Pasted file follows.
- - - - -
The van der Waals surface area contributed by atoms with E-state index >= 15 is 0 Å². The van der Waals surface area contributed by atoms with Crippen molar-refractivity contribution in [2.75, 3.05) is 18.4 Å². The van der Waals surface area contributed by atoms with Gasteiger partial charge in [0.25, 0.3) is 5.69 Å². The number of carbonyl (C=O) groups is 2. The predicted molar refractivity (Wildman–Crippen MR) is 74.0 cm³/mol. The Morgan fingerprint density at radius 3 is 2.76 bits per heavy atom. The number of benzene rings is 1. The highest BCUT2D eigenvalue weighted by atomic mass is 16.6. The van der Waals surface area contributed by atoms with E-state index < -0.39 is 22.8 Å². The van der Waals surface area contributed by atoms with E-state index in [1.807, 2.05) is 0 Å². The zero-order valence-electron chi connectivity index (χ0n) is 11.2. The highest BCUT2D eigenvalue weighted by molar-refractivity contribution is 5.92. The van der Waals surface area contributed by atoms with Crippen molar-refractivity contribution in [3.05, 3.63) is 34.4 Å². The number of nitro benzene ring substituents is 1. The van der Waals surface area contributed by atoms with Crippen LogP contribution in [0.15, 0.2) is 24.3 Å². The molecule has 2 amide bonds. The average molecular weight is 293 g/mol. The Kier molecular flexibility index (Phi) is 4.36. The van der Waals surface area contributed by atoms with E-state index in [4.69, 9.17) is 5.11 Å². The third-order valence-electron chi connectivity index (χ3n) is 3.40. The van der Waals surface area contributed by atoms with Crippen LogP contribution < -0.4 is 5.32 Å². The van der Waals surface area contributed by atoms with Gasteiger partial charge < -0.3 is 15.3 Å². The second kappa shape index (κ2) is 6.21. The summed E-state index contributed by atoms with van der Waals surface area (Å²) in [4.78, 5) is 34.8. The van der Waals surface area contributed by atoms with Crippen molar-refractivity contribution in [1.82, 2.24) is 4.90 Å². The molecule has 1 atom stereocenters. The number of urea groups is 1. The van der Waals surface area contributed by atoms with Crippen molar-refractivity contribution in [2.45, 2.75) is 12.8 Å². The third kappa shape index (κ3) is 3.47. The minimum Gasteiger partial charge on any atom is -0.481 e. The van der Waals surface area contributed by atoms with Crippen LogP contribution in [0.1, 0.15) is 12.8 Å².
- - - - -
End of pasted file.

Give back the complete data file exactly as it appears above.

The van der Waals surface area contributed by atoms with E-state index >= 15 is 0 Å². The van der Waals surface area contributed by atoms with Crippen molar-refractivity contribution in [2.75, 3.05) is 18.4 Å². The van der Waals surface area contributed by atoms with Gasteiger partial charge in [0.25, 0.3) is 5.69 Å². The number of carbonyl (C=O) groups is 2. The predicted molar refractivity (Wildman–Crippen MR) is 74.0 cm³/mol. The Morgan fingerprint density at radius 3 is 2.76 bits per heavy atom. The number of benzene rings is 1. The highest BCUT2D eigenvalue weighted by atomic mass is 16.6. The van der Waals surface area contributed by atoms with E-state index < -0.39 is 22.8 Å². The van der Waals surface area contributed by atoms with E-state index in [1.807, 2.05) is 0 Å². The zero-order valence-electron chi connectivity index (χ0n) is 11.2. The highest BCUT2D eigenvalue weighted by molar-refractivity contribution is 5.92. The van der Waals surface area contributed by atoms with Crippen molar-refractivity contribution in [3.05, 3.63) is 34.4 Å². The number of nitro benzene ring substituents is 1. The van der Waals surface area contributed by atoms with Crippen LogP contribution in [0.15, 0.2) is 24.3 Å². The molecule has 2 amide bonds. The average molecular weight is 293 g/mol. The Kier molecular flexibility index (Phi) is 4.36. The van der Waals surface area contributed by atoms with E-state index in [4.69, 9.17) is 5.11 Å². The third-order valence-electron chi connectivity index (χ3n) is 3.40. The van der Waals surface area contributed by atoms with Crippen LogP contribution < -0.4 is 5.32 Å². The van der Waals surface area contributed by atoms with Gasteiger partial charge < -0.3 is 15.3 Å². The second kappa shape index (κ2) is 6.21. The summed E-state index contributed by atoms with van der Waals surface area (Å²) in [4.78, 5) is 34.8. The van der Waals surface area contributed by atoms with Crippen molar-refractivity contribution in [1.82, 2.24) is 4.90 Å². The molecule has 1 atom stereocenters. The number of urea groups is 1. The van der Waals surface area contributed by atoms with Crippen molar-refractivity contribution in [2.45, 2.75) is 12.8 Å². The third kappa shape index (κ3) is 3.47. The minimum Gasteiger partial charge on any atom is -0.481 e. The van der Waals surface area contributed by atoms with Crippen LogP contribution in [0.1, 0.15) is 12.8 Å².